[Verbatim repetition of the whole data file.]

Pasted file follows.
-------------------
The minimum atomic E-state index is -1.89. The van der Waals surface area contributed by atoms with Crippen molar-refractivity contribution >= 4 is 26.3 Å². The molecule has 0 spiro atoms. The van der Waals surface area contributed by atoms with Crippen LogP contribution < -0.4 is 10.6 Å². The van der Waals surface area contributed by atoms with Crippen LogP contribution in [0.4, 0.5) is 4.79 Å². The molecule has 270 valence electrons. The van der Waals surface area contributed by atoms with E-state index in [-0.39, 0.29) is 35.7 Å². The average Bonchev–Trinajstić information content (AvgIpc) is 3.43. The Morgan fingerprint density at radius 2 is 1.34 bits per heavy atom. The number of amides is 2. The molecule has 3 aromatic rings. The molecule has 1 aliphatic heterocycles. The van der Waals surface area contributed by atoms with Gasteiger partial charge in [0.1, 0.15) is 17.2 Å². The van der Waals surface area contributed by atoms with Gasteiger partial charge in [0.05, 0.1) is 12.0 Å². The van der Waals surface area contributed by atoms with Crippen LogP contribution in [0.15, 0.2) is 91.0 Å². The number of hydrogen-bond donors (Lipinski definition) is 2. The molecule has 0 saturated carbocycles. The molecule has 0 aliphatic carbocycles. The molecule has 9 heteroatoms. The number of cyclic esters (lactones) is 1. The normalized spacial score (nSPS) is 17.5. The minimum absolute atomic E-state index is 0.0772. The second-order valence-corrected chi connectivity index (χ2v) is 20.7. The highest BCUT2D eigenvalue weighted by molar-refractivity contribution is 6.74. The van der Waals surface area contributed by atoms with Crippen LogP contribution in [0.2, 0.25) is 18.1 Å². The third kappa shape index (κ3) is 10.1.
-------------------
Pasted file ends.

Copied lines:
The minimum atomic E-state index is -1.89. The van der Waals surface area contributed by atoms with Crippen molar-refractivity contribution >= 4 is 26.3 Å². The molecule has 0 spiro atoms. The van der Waals surface area contributed by atoms with Crippen LogP contribution < -0.4 is 10.6 Å². The van der Waals surface area contributed by atoms with Crippen LogP contribution in [0.4, 0.5) is 4.79 Å². The molecule has 270 valence electrons. The van der Waals surface area contributed by atoms with E-state index in [-0.39, 0.29) is 35.7 Å². The average Bonchev–Trinajstić information content (AvgIpc) is 3.43. The Morgan fingerprint density at radius 2 is 1.34 bits per heavy atom. The number of amides is 2. The molecule has 3 aromatic rings. The molecule has 1 aliphatic heterocycles. The van der Waals surface area contributed by atoms with Gasteiger partial charge in [0.1, 0.15) is 17.2 Å². The van der Waals surface area contributed by atoms with Gasteiger partial charge in [0.05, 0.1) is 12.0 Å². The van der Waals surface area contributed by atoms with Crippen LogP contribution in [0.15, 0.2) is 91.0 Å². The number of hydrogen-bond donors (Lipinski definition) is 2. The molecule has 0 saturated carbocycles. The molecule has 0 aliphatic carbocycles. The molecule has 9 heteroatoms. The number of cyclic esters (lactones) is 1. The normalized spacial score (nSPS) is 17.5. The minimum absolute atomic E-state index is 0.0772. The second-order valence-corrected chi connectivity index (χ2v) is 20.7. The highest BCUT2D eigenvalue weighted by molar-refractivity contribution is 6.74. The van der Waals surface area contributed by atoms with Crippen LogP contribution in [0.2, 0.25) is 18.1 Å². The third kappa shape index (κ3) is 10.1.